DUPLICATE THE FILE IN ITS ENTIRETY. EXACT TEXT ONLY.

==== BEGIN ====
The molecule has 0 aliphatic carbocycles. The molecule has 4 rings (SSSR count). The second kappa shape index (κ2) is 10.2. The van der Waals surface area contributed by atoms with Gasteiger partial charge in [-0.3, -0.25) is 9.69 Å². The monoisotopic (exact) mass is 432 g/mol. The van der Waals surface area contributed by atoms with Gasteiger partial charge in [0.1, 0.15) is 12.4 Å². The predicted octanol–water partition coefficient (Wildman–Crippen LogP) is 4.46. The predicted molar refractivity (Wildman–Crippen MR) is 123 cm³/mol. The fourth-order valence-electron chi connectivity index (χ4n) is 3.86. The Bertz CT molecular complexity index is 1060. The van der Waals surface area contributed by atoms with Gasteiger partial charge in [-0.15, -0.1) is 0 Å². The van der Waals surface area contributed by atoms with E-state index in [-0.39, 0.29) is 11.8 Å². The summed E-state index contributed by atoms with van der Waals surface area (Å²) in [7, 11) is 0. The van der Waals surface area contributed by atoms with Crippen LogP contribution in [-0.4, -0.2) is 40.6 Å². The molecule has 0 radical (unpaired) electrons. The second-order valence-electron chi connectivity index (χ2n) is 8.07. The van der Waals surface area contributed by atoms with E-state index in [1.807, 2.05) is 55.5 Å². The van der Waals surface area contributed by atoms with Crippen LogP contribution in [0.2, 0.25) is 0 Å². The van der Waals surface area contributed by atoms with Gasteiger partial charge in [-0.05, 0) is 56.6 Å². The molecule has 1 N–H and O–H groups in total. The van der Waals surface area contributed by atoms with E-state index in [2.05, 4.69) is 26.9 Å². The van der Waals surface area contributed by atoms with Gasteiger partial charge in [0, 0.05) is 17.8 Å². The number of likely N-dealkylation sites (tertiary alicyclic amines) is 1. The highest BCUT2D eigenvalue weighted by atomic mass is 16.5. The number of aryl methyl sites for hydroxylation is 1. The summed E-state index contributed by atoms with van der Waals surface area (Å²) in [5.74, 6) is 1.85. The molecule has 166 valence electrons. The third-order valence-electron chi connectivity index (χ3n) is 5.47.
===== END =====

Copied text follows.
The molecule has 0 aliphatic carbocycles. The molecule has 4 rings (SSSR count). The second kappa shape index (κ2) is 10.2. The van der Waals surface area contributed by atoms with Gasteiger partial charge in [-0.3, -0.25) is 9.69 Å². The monoisotopic (exact) mass is 432 g/mol. The van der Waals surface area contributed by atoms with Gasteiger partial charge in [0.1, 0.15) is 12.4 Å². The predicted octanol–water partition coefficient (Wildman–Crippen LogP) is 4.46. The predicted molar refractivity (Wildman–Crippen MR) is 123 cm³/mol. The fourth-order valence-electron chi connectivity index (χ4n) is 3.86. The Bertz CT molecular complexity index is 1060. The van der Waals surface area contributed by atoms with Gasteiger partial charge in [-0.15, -0.1) is 0 Å². The van der Waals surface area contributed by atoms with E-state index in [-0.39, 0.29) is 11.8 Å². The summed E-state index contributed by atoms with van der Waals surface area (Å²) in [7, 11) is 0. The van der Waals surface area contributed by atoms with Crippen LogP contribution in [-0.4, -0.2) is 40.6 Å². The molecule has 0 radical (unpaired) electrons. The second-order valence-electron chi connectivity index (χ2n) is 8.07. The van der Waals surface area contributed by atoms with E-state index in [1.807, 2.05) is 55.5 Å². The van der Waals surface area contributed by atoms with Crippen LogP contribution in [0.2, 0.25) is 0 Å². The van der Waals surface area contributed by atoms with Gasteiger partial charge in [-0.05, 0) is 56.6 Å². The molecule has 1 N–H and O–H groups in total. The van der Waals surface area contributed by atoms with E-state index in [2.05, 4.69) is 26.9 Å². The van der Waals surface area contributed by atoms with Gasteiger partial charge in [0, 0.05) is 17.8 Å². The number of likely N-dealkylation sites (tertiary alicyclic amines) is 1. The highest BCUT2D eigenvalue weighted by atomic mass is 16.5. The number of aryl methyl sites for hydroxylation is 1. The summed E-state index contributed by atoms with van der Waals surface area (Å²) in [5.74, 6) is 1.85. The molecule has 166 valence electrons. The third-order valence-electron chi connectivity index (χ3n) is 5.47.